(In 2015, Elizabeth Holmes was far ahead of Elon Musk, Mark Zuckerberg, and Tim Cook)

2015

But those scandals didn’t impact Uber’s image that much. On August 26, 2015, Business Insider released the “Silicon Valley 100”: The “Who’s Who of the most prominent, and coolest, people in Silicon Valley.” The individuals on that list:

1. Elizabeth Holmes — CEO of Theranos;

2. Travis Kalanick — CEO of Uber

2016

Fast forward to 2016, and the cracks in the foundation start to surface:

Uber settled two class action employment lawsuits for $100 million, affecting 385,000 drivers in California and Massachusetts. The lawsuits were closely watched as the suits had the potential to derail the business model of many startups, not just Silicon Valley. Drivers remain contractors.

The company dispatched a fleet of self-driving cars to San Francisco but it was short-lived. Uber refused to apply for a DMV permit, arguing its autos didn’t need to meet California DMV’s definition of “autonomous vehicles.” On the very first day of testing, a car was caught running a red light. The DMV threatened to close the program. Uber moved the self-driving cars to Arizona and last week promised it will apply for the $150 California permit.

2017

For Uber, 2017 is shaping out to be much more scandalous than 2014. Here are just some of the headlines to refresh your recollection:


Some Words of Advice

The Information reports today that Travis is seeking a second-in-command. He says said he needs “leadership help.” One recommendation might be to redefine Uber’s mission and purpose. The second might be to make sure employees know the values and mission of the company. The third is to realize you’re a team and not any one individual. Don’t make blanket statements like this one, because you’re not helping the situation, you are only confusing and demoralizing your workers:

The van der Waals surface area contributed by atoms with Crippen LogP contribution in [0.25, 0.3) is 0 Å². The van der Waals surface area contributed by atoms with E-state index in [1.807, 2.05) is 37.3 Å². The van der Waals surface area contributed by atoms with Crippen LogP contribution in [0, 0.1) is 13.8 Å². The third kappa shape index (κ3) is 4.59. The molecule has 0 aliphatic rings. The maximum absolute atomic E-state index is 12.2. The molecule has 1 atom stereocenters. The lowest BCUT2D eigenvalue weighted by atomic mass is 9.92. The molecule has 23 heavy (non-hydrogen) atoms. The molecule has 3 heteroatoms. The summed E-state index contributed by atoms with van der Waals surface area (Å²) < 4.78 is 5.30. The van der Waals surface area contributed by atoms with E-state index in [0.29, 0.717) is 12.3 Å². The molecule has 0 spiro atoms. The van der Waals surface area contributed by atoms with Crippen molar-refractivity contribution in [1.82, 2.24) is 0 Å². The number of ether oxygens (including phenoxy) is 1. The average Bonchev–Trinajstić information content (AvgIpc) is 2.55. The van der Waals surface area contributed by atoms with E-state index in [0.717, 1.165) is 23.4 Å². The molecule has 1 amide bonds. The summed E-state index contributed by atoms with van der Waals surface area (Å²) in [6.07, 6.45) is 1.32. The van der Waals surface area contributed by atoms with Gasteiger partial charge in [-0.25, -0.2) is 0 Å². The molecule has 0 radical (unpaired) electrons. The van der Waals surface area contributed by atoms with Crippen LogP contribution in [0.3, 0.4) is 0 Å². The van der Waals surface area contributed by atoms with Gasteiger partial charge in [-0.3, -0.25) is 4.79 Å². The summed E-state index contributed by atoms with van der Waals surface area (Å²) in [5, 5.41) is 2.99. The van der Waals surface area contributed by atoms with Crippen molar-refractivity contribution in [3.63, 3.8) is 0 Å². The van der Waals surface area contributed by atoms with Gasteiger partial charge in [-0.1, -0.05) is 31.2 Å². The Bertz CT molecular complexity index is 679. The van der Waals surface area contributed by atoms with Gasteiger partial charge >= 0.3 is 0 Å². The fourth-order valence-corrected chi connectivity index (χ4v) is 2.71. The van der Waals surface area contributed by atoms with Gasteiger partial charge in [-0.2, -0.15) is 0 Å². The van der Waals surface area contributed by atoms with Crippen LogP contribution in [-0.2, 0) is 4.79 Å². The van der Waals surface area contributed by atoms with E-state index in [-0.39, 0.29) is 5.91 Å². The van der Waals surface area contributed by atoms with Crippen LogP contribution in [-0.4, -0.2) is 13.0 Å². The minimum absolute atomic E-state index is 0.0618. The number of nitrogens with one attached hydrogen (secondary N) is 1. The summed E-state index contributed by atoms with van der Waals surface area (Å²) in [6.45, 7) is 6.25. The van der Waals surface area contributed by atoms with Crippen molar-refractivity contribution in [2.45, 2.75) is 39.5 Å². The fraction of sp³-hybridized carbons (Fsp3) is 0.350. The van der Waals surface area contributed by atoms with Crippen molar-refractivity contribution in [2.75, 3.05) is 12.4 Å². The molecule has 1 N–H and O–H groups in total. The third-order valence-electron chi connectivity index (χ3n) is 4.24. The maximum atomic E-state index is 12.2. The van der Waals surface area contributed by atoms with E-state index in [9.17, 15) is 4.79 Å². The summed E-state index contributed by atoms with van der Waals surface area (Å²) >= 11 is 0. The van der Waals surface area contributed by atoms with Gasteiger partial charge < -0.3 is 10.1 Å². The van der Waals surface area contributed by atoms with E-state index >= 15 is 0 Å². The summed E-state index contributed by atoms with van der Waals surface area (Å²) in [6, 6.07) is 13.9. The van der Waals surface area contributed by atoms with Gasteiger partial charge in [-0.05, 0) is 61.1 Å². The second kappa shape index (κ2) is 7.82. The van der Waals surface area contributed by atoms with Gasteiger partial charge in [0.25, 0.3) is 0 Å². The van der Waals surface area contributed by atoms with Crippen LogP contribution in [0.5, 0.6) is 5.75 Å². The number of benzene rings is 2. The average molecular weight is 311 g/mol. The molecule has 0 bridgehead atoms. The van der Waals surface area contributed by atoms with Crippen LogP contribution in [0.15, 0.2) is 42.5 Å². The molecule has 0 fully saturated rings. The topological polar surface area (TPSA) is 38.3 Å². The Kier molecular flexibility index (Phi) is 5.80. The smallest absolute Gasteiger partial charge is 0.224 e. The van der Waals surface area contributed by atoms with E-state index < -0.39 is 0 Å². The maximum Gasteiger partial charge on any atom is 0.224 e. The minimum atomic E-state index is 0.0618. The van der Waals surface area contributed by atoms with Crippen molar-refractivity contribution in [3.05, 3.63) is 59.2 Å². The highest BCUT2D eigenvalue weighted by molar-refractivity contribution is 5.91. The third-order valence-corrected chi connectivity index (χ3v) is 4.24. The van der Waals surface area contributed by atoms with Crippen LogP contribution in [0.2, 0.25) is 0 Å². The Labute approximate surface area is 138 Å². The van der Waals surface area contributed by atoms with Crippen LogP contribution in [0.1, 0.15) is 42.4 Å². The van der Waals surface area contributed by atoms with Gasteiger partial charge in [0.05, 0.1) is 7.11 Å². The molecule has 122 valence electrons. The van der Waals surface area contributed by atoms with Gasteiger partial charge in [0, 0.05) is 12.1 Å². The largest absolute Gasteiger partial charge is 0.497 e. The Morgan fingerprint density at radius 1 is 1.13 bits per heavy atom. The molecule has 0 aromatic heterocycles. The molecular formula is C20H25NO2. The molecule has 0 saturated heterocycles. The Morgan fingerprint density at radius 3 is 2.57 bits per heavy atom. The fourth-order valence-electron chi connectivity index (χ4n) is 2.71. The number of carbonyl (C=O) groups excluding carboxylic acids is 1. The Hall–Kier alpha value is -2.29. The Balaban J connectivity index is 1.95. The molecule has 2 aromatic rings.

A female employee at Uber complained about sexual harassment from her supervisor. HR told her they could not fire him since he was a high achiever and only gave him a stern warning since this was his first offense. She was told there would be no consideration for retaliation if her supervisor gave her negative marks in the future. How could you ever trust a company like that?

Travis misses the point — the problem is not this particular individual (who can always be fired). The overwhelming problem is how the company handled the situation and the corporate culture that allowed it. In fact, this is how formerly-great organizations devolve and decay every day. They begin to treat their systemic cultural problems as individual-performance problems, missing the forest for the trees. They can’t or won’t look at their own broken culture, so they hire new managers, move some around and reorganize departments and write new goals and publish them, all to no avail.

Mark Zuckerberg does stand up meetings almost every Friday at Facebook. He is open, honest and transparent. He leads by example, encourages his team to contribute, recognizes employee achievements, and shares company secrets. Almost none of the information leaks from these meetings. Why? Because trust is valued (in legal mechanisms and reinforced through culture). But when your company culture breaks down, trust is the first thing that goes.

As a great mind once said:

No company has a culture; every company is a culture.

Travis Kalanick needs to lead. Stop reacting. Refine purpose and live it.


Chris Harvey, Esq. is a lawyer for entrepreneurs in Los Angeles. Chris was selected in the class of Top Writers (2017) on Quora. You can find him on Twitter at @ChrisHarveyEsq. For more information, please visit https://harveyesq.com.